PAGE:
Luis Fraga, an esteemed scholar and pioneer in the field of Latino politics and co-director of Notre Dame’s Institute for Latino Studies, has won a major award from the Midwest Political Science Association.
The organization’s Latino/a Caucus will present Fraga with its Distinguished Career Award at the MPSA 2017 annual conference April 6-9 in Chicago. It will hold a special roundtable honoring his research, teaching, and service record. Fraga and other panelists will discuss his collaborative work, students he mentored, people who influenced and mentored him, and other topics.
"It is very humbling to receive this career achievement award,” Fraga said. “I have always considered myself a scholar who is driven to help make our institutions and their leaders live up to their potential to serve all Americans. I will continue to do all I can to continue this work and to train the next generation of scholars who have similar values and interests.”
Fraga, the Notre Dame Professor in Transformative Latino Leadership and the Joseph and Elizabeth Robbie Professor of Political Science, joined the Notre Dame faculty in fall 2014.
He studies the politics of race and ethnicity, Latino politics, immigration policy, education politics, voting rights, and urban politics. His most recent book, Latinos in the New Millennium: An Almanac of Opinion, Behavior, and Policy Preferences, creates a comprehensive profile of Latino political life in the United States.
After graduating from Harvard University and earning his Ph.D. at Rice University, Fraga served on the faculty at the University of Washington, Stanford University, and the University of Oklahoma. His other books include Latino Lives in America: Making it Home, the high school text United States Government: Principles in Practice, and the co-authored book Multiethnic Moments: The Politics of Urban Education Reform.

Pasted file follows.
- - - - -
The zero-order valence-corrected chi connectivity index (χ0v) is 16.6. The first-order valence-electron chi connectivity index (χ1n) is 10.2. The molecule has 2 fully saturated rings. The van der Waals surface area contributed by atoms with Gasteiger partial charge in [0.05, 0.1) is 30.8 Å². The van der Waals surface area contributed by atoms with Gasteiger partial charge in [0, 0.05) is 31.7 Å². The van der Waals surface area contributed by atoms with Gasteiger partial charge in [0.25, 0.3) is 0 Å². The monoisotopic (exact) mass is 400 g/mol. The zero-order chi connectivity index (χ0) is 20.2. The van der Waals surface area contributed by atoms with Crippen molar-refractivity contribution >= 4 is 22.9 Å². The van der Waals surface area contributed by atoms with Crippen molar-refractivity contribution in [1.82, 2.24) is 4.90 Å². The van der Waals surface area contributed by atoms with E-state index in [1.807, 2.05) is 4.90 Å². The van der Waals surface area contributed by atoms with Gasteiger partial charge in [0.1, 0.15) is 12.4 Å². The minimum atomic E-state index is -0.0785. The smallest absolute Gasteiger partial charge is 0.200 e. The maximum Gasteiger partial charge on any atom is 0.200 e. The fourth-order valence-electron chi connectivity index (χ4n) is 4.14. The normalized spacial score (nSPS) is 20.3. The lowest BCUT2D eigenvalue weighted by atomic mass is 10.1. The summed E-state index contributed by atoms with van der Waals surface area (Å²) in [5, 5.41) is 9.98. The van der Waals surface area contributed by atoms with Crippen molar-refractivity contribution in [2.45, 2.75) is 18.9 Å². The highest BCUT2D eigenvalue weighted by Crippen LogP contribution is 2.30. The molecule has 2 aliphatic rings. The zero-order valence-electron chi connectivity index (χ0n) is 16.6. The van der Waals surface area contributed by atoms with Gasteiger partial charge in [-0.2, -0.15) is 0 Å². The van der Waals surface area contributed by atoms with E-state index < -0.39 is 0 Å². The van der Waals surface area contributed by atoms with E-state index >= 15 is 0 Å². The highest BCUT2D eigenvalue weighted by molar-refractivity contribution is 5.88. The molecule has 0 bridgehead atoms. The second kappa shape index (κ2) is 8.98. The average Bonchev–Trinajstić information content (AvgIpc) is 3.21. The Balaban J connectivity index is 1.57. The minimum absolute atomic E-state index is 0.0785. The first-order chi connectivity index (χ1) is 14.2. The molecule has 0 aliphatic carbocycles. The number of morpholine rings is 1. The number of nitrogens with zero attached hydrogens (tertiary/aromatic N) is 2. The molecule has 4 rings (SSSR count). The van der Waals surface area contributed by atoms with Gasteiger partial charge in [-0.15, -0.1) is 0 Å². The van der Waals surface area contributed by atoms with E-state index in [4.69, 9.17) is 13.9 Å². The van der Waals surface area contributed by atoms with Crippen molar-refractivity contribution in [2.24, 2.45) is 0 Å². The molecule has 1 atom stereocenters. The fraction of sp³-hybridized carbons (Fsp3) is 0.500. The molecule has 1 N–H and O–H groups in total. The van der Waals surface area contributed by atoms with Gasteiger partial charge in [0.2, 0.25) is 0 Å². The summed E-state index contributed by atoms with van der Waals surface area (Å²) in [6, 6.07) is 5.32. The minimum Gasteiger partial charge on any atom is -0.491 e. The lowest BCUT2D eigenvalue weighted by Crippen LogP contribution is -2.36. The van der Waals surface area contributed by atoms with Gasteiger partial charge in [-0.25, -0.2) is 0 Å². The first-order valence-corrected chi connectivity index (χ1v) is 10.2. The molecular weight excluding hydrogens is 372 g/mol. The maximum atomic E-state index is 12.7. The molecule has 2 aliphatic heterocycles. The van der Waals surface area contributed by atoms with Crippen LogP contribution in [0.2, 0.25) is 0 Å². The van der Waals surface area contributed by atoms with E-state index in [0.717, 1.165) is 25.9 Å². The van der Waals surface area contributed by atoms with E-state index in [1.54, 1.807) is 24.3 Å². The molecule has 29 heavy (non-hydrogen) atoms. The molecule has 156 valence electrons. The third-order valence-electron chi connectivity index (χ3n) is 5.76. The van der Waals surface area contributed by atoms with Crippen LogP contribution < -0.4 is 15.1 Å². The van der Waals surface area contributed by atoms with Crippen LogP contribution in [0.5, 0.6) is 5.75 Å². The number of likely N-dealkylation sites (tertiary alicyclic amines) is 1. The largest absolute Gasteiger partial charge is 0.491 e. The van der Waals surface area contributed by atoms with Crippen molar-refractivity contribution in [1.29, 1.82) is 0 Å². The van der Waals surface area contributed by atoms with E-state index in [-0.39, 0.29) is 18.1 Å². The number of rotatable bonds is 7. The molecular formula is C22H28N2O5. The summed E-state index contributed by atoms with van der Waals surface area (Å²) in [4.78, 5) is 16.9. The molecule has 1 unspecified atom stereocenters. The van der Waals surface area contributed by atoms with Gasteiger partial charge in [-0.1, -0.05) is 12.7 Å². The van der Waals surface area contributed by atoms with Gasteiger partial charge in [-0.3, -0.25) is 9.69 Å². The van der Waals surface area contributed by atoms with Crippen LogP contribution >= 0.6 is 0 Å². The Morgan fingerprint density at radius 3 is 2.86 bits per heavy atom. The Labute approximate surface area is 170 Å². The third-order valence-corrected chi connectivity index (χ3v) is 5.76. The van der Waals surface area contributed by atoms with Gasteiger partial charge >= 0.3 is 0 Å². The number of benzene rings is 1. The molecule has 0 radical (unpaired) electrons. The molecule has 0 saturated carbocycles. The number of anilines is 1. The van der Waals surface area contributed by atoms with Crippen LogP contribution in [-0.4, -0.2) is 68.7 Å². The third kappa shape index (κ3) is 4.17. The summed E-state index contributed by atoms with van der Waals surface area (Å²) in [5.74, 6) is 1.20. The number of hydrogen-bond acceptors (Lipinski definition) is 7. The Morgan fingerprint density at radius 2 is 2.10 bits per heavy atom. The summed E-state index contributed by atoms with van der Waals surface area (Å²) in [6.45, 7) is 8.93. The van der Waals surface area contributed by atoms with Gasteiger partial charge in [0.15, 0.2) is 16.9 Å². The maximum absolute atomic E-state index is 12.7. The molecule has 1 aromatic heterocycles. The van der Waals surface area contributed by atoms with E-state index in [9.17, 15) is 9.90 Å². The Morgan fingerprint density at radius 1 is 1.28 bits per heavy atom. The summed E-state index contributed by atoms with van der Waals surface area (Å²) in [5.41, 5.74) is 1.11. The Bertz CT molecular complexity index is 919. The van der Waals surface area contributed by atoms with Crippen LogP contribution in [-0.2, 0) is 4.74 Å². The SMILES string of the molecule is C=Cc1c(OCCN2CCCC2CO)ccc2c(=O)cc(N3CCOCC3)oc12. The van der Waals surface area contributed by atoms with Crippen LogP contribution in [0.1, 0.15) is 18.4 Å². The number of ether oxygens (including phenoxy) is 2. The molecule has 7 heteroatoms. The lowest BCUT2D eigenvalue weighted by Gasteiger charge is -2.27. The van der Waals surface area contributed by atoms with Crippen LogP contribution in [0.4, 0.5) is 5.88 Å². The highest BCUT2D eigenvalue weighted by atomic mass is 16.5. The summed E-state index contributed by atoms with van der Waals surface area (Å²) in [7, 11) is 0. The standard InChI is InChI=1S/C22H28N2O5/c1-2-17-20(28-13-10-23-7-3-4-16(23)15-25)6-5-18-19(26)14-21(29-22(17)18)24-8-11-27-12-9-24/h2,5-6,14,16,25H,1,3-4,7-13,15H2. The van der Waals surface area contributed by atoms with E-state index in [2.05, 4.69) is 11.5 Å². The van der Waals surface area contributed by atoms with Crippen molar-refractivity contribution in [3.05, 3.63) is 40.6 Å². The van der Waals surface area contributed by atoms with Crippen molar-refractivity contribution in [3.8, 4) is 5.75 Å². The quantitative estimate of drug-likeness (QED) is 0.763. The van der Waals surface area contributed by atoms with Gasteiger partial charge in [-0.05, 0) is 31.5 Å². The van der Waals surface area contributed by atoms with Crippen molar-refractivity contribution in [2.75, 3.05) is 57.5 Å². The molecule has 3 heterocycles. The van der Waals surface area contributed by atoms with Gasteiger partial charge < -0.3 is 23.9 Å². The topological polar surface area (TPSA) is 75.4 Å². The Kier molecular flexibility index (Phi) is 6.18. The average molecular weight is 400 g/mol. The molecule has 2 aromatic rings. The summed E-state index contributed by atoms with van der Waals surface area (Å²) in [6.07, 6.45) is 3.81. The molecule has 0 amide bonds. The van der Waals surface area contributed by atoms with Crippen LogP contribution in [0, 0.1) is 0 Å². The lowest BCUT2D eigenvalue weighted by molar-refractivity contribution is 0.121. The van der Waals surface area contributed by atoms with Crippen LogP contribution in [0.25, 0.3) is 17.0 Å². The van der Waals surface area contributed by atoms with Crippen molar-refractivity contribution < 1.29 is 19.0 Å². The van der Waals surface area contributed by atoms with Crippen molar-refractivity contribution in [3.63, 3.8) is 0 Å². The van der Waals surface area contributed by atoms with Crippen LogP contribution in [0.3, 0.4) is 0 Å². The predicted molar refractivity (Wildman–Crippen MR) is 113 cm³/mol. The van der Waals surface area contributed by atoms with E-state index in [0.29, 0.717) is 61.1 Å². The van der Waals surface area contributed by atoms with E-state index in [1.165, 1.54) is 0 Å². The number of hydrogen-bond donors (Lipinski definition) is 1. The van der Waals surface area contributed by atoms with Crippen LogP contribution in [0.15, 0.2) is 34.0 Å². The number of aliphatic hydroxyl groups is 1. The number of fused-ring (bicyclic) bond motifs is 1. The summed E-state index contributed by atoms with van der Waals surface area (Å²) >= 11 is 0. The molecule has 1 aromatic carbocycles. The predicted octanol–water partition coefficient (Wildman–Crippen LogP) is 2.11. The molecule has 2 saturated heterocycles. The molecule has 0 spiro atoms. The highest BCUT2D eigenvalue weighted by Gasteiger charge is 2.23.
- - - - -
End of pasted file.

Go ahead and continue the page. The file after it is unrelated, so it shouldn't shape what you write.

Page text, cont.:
“In the late 1970s I decided to become an academic to bring the insights of studying marginalized ethnic and racial communities to help strengthen American democratic institutions,” Fraga said. “I wanted to expand the research and teaching in political science to include not just studies and classes focused on those who held power, but also studies of those who deserved opportunities to become civically engaged through organizing, voting, and holding office but were often denied the chances to do so.”
A past vice president of the American Political Science Association, Fraga was one of six principal investigators on the Latino National Survey, the first-ever state-stratified survey of Latinos in the U.S. In 2011, Hispanic Business magazine named him one of the top “100 Influentials” in the U.S.
Fraga was a member of President Barack Obama’s Advisory Commission on Educational Excellence for Hispanics, and co-chaired the Postsecondary Education Subcommittee.
Previous winners of the MPSA award include Valerie Martinez-Ebers, director of Latina/o and Mexican-American Studies at the University of North Texas; and John Garcia of the Center for Political Studies at the University of Michigan.
While the award offers an opportunity for Fraga to reflect, he remains enthusiastic about what lies ahead for his research, teaching, and ILS — especially its new Latino Studies Scholars Program, a merit-based scholarship and curriculum for undergraduate students that will attract and shape leaders to empower Latino communities.
“The intellectual energy of my colleagues, support from administrators, and the ethical ambition grounded in Catholic values at Notre Dame makes this the perfect place for me to continue to do this work for years to come,” Fraga said.